I’m not sure about the numbers, but I couldn’t agree more with your sentiment that so-called “Christians” have done horrible things in the name of religion. In fact, this is another reason why I was so against Christianity as an atheist. Unfortunately, their “religion” is not Christianity. Anybody can label their group a “church,” but if we look at what Jesus taught in the first century, it was the opposite of massacring people, forcing conversions, American Civil War-era slavery, etc. In fact, he railed against hypocrites and their “religious” actions in his day as they ignored the poor, and he supporting those who were being persecuted! One could make a strong argument that those who massacred in the Crusades or perpetuated other brutal movements were not actually Christians at all — the fruit of their lives certainly doesn’t indicate a Christian nature according to the bible’s teachings. You could see that clearly by reading any of 4 well-known accounts of Jesus’ life that have been preserved for nearly 2000 years.
As for modern times, today I see Communists and others killing and/or imprisoning Christians all over the world. As an atheist, this led me to ask why. If Christianity is some silly man-made product, then what is the threat to these regimes? And why do people follow Jesus even when it means certain death?
You are correct that Christians should be ashamed as a whole for not doing more around the globe to help the poor. That said, I see no other group of people doing more around the world to help people less fortunate than themselves in places nobody else cares about. Of course when they do, people argue that they are just pushing their religion on other cultures. It’s a no-win situation in terms of public opinion.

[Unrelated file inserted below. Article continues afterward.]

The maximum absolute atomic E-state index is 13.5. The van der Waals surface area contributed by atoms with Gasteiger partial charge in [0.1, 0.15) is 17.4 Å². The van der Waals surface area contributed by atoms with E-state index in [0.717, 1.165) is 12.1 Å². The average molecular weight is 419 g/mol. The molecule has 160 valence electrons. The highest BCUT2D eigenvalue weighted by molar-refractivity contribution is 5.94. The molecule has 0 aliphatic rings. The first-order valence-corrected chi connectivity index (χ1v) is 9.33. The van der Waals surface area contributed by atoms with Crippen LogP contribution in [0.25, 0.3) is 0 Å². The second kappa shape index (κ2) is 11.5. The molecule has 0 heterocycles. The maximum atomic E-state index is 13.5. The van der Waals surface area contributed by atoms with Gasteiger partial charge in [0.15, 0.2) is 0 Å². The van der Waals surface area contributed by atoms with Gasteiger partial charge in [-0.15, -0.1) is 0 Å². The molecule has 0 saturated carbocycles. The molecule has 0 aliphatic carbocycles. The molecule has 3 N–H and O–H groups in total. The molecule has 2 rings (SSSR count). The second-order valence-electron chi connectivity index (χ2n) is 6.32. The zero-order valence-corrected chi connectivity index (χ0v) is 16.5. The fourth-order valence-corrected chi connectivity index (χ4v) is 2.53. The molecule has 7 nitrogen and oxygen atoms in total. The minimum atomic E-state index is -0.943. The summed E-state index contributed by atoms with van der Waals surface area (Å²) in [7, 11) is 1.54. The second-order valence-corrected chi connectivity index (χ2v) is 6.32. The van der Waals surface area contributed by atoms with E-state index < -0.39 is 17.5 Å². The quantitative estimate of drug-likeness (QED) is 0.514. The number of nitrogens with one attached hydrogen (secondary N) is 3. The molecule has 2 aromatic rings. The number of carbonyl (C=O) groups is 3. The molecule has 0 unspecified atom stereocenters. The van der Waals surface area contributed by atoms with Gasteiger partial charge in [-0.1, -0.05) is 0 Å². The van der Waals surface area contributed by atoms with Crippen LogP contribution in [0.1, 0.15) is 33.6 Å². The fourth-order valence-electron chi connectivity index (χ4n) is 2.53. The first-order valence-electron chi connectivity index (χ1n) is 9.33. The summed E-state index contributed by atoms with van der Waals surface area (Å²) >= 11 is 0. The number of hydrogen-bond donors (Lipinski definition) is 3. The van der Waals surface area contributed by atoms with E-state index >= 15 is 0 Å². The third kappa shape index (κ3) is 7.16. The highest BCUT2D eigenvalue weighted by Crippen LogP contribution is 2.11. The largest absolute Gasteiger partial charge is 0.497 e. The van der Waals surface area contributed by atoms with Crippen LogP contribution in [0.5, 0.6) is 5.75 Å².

And just to be clear, anyone making more than $34,000 in 2012, is in the top 1% of wage earners in the world. Half of that top 1% live in the US. So what is the “poverty level?” Who is the 99%? Shame on us all for not doing more!
Back to the topic at hand, this Lt Col in question is a commander of a small medical support squadron. Frankly, he has very little influence outside of what the MRFF has given him. He certainly doesn’t have the means to bring about some new crusade (he doesn’t even command armed troops!), nor do I think it would be fair to indite him on the actions of others hundreds or thousands of years ago unless he cited those people as his inspiration. If he messes up, he’ll be fired. For now, can we give the guy the benefit of the doubt that he is just trying his best to be a good leader? If he has ulterior motives, then his actions will eventually show it and he will be fired and/or prosecuted.
G – regarding your later posts. If he has an ulterior motive (i.e. promoting Christians and not others), then wouldn’t it stand to reason that he would keep his religious views hidden? If he intends to do something criminal then it would be moronic to tell everyone about it beforehand in a public, recorded setting.
Hey, does anyone else remember the internet 10 or 15 years ago, when conversations on forums felt more open, like it was really a place where people developed ideas, and like MINDS could really MEET each other, and you still really expected that maybe opinions could change?
And even when you argued about something, at the end you felt like you MADE AN IMPACT and said what you had to say, instead feeling like “ugh, why do I bother?”
Call me crazy, but I’m pretty sure that’s RELATED to why evangelicals in high places can run their mouths off *in allied Muslim countries* and not see anything weird about that.
Scientists should study this.
G – also please excuse me if I seem insensitive to whatever mental/physical abuse you suffered as a non-Christian. As you know, it is difficult to carry on a conversation and relay tone through posts, especially with the timing of when they post for each of us. That kind of treatment is completely inexcusable, and I am sad that people have tainted your view of God. I wish people didn’t make mistakes so often, and I can only hope that I am not added to the list of those who have discouraged you.